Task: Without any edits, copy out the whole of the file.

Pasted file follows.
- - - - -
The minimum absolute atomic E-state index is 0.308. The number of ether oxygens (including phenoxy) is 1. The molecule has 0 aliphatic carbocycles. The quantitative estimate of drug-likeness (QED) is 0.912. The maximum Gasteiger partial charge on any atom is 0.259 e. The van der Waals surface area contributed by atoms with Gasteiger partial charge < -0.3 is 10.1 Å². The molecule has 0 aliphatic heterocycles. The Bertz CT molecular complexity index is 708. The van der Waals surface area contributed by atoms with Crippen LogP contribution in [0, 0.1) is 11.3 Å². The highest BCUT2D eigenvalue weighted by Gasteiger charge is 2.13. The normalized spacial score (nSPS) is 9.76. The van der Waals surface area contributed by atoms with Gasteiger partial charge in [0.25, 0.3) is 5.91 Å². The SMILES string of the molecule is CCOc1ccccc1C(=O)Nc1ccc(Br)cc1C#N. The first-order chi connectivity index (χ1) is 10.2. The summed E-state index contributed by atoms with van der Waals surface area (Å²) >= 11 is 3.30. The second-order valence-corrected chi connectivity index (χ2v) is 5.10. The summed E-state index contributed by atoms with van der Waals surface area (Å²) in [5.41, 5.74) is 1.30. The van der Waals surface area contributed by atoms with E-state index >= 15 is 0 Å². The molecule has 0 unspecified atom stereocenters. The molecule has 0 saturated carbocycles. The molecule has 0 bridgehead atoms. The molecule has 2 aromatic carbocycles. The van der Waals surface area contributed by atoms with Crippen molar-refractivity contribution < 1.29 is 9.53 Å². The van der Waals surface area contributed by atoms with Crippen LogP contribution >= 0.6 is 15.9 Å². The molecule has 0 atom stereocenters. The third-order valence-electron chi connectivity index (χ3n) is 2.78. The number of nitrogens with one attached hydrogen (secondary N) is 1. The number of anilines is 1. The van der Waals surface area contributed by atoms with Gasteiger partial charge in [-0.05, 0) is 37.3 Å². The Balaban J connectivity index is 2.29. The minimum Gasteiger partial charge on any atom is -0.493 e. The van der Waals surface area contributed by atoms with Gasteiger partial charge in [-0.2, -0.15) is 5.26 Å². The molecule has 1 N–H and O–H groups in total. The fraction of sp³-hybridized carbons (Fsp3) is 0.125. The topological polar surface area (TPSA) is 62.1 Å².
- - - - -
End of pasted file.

The minimum absolute atomic E-state index is 0.308. The number of ether oxygens (including phenoxy) is 1. The molecule has 0 aliphatic carbocycles. The quantitative estimate of drug-likeness (QED) is 0.912. The maximum Gasteiger partial charge on any atom is 0.259 e. The van der Waals surface area contributed by atoms with Gasteiger partial charge < -0.3 is 10.1 Å². The molecule has 0 aliphatic heterocycles. The Bertz CT molecular complexity index is 708. The van der Waals surface area contributed by atoms with Crippen LogP contribution in [0, 0.1) is 11.3 Å². The highest BCUT2D eigenvalue weighted by Gasteiger charge is 2.13. The normalized spacial score (nSPS) is 9.76. The van der Waals surface area contributed by atoms with Gasteiger partial charge in [0.25, 0.3) is 5.91 Å². The SMILES string of the molecule is CCOc1ccccc1C(=O)Nc1ccc(Br)cc1C#N. The first-order chi connectivity index (χ1) is 10.2. The summed E-state index contributed by atoms with van der Waals surface area (Å²) >= 11 is 3.30. The second-order valence-corrected chi connectivity index (χ2v) is 5.10. The summed E-state index contributed by atoms with van der Waals surface area (Å²) in [5.41, 5.74) is 1.30. The van der Waals surface area contributed by atoms with E-state index >= 15 is 0 Å². The molecule has 0 unspecified atom stereocenters. The molecule has 0 saturated carbocycles. The molecule has 0 bridgehead atoms. The molecule has 2 aromatic carbocycles. The van der Waals surface area contributed by atoms with Crippen molar-refractivity contribution < 1.29 is 9.53 Å². The van der Waals surface area contributed by atoms with Crippen LogP contribution >= 0.6 is 15.9 Å². The molecule has 0 atom stereocenters. The third-order valence-electron chi connectivity index (χ3n) is 2.78. The number of nitrogens with one attached hydrogen (secondary N) is 1. The number of anilines is 1. The van der Waals surface area contributed by atoms with Gasteiger partial charge in [-0.05, 0) is 37.3 Å². The Balaban J connectivity index is 2.29. The minimum Gasteiger partial charge on any atom is -0.493 e. The van der Waals surface area contributed by atoms with Gasteiger partial charge in [-0.2, -0.15) is 5.26 Å². The molecule has 1 N–H and O–H groups in total. The fraction of sp³-hybridized carbons (Fsp3) is 0.125. The topological polar surface area (TPSA) is 62.1 Å².